The water level reaches to just below my shoulders. If I press downward to submerge myself more fully, the water presses back. Sometimes I feel I’m in a tiny sea, one that’s been siphoned off from some vast subterranean ocean of mineral-rich water and placed in a vat just for me.
When the twenty-minute buzzer sounds, I have to leave the tub.
Pliny the Elder wrote of sulfur’s medicinal and fumigant properties.
Medieval alchemists praised its cleansing properties, particularly for ailments of the skin. By the late eighteenth century, Sicily’s large deposits of sulfur provided huge quantities of the element to French manufacturers of soda ash, crucial to the making of soap.
In the nineteenth century, sulfur was also touted as a laxative. By that time, sulfur had become indispensable to various human activities and productions—with cleansing and purifying at the top of the list.
Always, though, there was ammunition. Which, one might argue, is also a purifier. A means of ridding oneself of something. Of someone. Of multiple someones, quickly.
Fire away, sweep ‘em out, mop ‘em up.
Another name for the Tommy gun was the annihilator.
Perched in a small upland valley framed by mountain peaks, the village of Vinca is about a twenty-minute drive from Equi Terme. To reach it, you ascend an austerely beautiful road whose views compete with multiple curves and switchbacks. Flanking the road are huge chestnuts and elms; rocky streams run under several small bridges. The road ends abruptly at the village.
Vinca has fewer than 150 full-time residents. About a third of its old stone houses are abandoned.
The air up there is utterly clear, as is the silence.
Bread made of bran and flour milled in Vinca is coveted throughout Lunigiana. The circular loaves are low and large; they smell slightly of malt. Their slices toast up marvelously and are excellent slathered with butter. The bread and a massacre are what Vinca is best known for. Starting on August 24, 1944, German soldiers in the 16th SS Panzer-Grenadier Division undertook a three-day-long elimination of the village’s inhabitants. About 175 people were executed.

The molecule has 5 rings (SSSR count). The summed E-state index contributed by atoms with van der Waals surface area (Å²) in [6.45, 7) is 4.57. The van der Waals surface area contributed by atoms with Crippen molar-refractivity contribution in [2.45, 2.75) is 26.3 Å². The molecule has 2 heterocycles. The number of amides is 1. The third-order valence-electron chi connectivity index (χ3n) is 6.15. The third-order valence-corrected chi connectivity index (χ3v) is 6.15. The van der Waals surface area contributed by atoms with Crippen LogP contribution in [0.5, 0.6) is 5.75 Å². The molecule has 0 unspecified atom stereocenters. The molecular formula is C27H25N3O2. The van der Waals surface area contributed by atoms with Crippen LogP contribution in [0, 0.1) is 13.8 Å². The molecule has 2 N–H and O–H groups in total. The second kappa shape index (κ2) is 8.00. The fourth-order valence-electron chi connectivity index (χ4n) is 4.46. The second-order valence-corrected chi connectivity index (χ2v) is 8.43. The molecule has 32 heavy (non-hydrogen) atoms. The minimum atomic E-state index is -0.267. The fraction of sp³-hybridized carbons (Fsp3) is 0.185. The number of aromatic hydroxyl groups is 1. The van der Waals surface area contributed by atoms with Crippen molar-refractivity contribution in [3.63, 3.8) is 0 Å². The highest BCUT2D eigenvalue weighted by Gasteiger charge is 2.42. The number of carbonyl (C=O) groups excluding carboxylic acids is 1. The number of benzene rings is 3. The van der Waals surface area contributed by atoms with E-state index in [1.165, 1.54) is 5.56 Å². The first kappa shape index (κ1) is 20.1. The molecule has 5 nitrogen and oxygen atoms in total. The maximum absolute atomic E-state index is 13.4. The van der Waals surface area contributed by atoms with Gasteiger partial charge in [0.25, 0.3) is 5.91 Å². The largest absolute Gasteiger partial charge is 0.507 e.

The word “vitriol” derives from the Latin word for “glassy,” a good visual descriptor for certain sulfuric compounds. (Iron sulfate, for instance, is a glassy green.) Chemically speaking, vitriol is synonymous with sulfuric acid. The word is also an alchemical acronym for Visita Interiora Terrae Rectificando Invenies Occultum Lapidem, which can be roughly translated as “visit the interior of the earth, rectifying (purifying) you will find the hidden stone.” Alchemists pictured vitriol at the earth’s center—acidic and corrosive, a dissolver of contaminants. It was deemed an agent of transformation.
In non-chemical contexts, vitriol refers to harsh, caustic criticism or accusation. It often precedes or accompanies fights, hostilities, warfare.
Sulfuric acid is used in water-treatment processes. And to make detergents. It’s a purifying agent. But it’s also used to make explosives, so it’s an agent of obliteration as well. Which brings us to a conundrum. Cleaning up means taking out the trash; treating means decontaminating, getting rid of the bad stuff. But what trash? Which impurities?
Although I began taking the waters mainly for the experience of doing so, I’ve hoped the series of baths might alleviate a mild but chronic sciatic pain in my right leg. That hasn’t happened.
I’m not perturbed by this, however. I enjoy the hour-long drive to Equi Terme, which takes me on windy roads through a handful of sleepy villages and along the banks of the Lucido River. I like the quiet of the town itself; it lets the rushing sounds of several small cascades coursing through Equi work their strange calm upon me. If I arrive a bit early, I walk to one of these waterfalls and, eyes closed, listen for a bit. Then I go do what I’ve come here to do. After checking in at the spa’s front desk, I head upstairs and wait to be called. The attendants know who I am, what temperature the water should be, how long to set the timer. All I have to do is undress. I’m not in Equi as a tourist or day-tripper; I’m here for this.